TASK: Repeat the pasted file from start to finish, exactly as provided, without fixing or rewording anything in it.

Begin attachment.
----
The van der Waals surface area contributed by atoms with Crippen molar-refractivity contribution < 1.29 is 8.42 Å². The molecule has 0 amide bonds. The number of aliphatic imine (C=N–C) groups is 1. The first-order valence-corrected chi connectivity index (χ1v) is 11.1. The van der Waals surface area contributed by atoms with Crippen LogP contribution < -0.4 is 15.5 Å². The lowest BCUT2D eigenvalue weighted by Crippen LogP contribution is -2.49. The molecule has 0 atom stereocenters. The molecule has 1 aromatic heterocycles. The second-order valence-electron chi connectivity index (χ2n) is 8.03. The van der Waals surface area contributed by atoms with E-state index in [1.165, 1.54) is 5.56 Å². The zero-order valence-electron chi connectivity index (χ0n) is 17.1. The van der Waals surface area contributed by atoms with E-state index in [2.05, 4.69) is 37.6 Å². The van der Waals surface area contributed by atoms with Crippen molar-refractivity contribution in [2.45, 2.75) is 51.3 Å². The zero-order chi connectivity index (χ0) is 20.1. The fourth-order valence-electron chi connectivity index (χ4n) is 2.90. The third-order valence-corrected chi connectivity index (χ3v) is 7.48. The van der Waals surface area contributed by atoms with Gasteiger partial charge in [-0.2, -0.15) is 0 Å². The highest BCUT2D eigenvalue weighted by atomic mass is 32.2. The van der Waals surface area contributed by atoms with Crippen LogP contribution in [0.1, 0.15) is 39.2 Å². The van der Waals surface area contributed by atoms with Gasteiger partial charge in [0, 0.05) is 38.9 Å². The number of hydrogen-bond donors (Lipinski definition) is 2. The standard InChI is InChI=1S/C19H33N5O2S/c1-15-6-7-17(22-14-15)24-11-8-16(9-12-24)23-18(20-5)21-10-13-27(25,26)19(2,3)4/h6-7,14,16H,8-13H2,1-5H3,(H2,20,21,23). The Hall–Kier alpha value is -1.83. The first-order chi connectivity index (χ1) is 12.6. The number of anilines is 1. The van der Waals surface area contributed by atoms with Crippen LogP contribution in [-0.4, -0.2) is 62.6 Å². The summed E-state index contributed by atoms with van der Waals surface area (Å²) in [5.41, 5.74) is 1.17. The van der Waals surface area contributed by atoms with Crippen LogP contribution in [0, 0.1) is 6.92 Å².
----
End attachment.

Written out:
The van der Waals surface area contributed by atoms with Crippen molar-refractivity contribution < 1.29 is 8.42 Å². The molecule has 0 amide bonds. The number of aliphatic imine (C=N–C) groups is 1. The first-order valence-corrected chi connectivity index (χ1v) is 11.1. The van der Waals surface area contributed by atoms with Crippen LogP contribution < -0.4 is 15.5 Å². The lowest BCUT2D eigenvalue weighted by Crippen LogP contribution is -2.49. The molecule has 0 atom stereocenters. The molecule has 1 aromatic heterocycles. The second-order valence-electron chi connectivity index (χ2n) is 8.03. The van der Waals surface area contributed by atoms with E-state index in [1.165, 1.54) is 5.56 Å². The zero-order valence-electron chi connectivity index (χ0n) is 17.1. The van der Waals surface area contributed by atoms with E-state index in [2.05, 4.69) is 37.6 Å². The van der Waals surface area contributed by atoms with Crippen molar-refractivity contribution in [2.45, 2.75) is 51.3 Å². The zero-order chi connectivity index (χ0) is 20.1. The fourth-order valence-electron chi connectivity index (χ4n) is 2.90. The third-order valence-corrected chi connectivity index (χ3v) is 7.48. The van der Waals surface area contributed by atoms with Gasteiger partial charge in [-0.2, -0.15) is 0 Å². The highest BCUT2D eigenvalue weighted by atomic mass is 32.2. The van der Waals surface area contributed by atoms with Crippen LogP contribution in [0.1, 0.15) is 39.2 Å². The van der Waals surface area contributed by atoms with Gasteiger partial charge in [0, 0.05) is 38.9 Å². The number of hydrogen-bond donors (Lipinski definition) is 2. The standard InChI is InChI=1S/C19H33N5O2S/c1-15-6-7-17(22-14-15)24-11-8-16(9-12-24)23-18(20-5)21-10-13-27(25,26)19(2,3)4/h6-7,14,16H,8-13H2,1-5H3,(H2,20,21,23). The Hall–Kier alpha value is -1.83. The first-order chi connectivity index (χ1) is 12.6. The number of anilines is 1. The van der Waals surface area contributed by atoms with Crippen LogP contribution in [-0.4, -0.2) is 62.6 Å². The summed E-state index contributed by atoms with van der Waals surface area (Å²) in [5.41, 5.74) is 1.17. The van der Waals surface area contributed by atoms with Crippen LogP contribution in [0, 0.1) is 6.92 Å².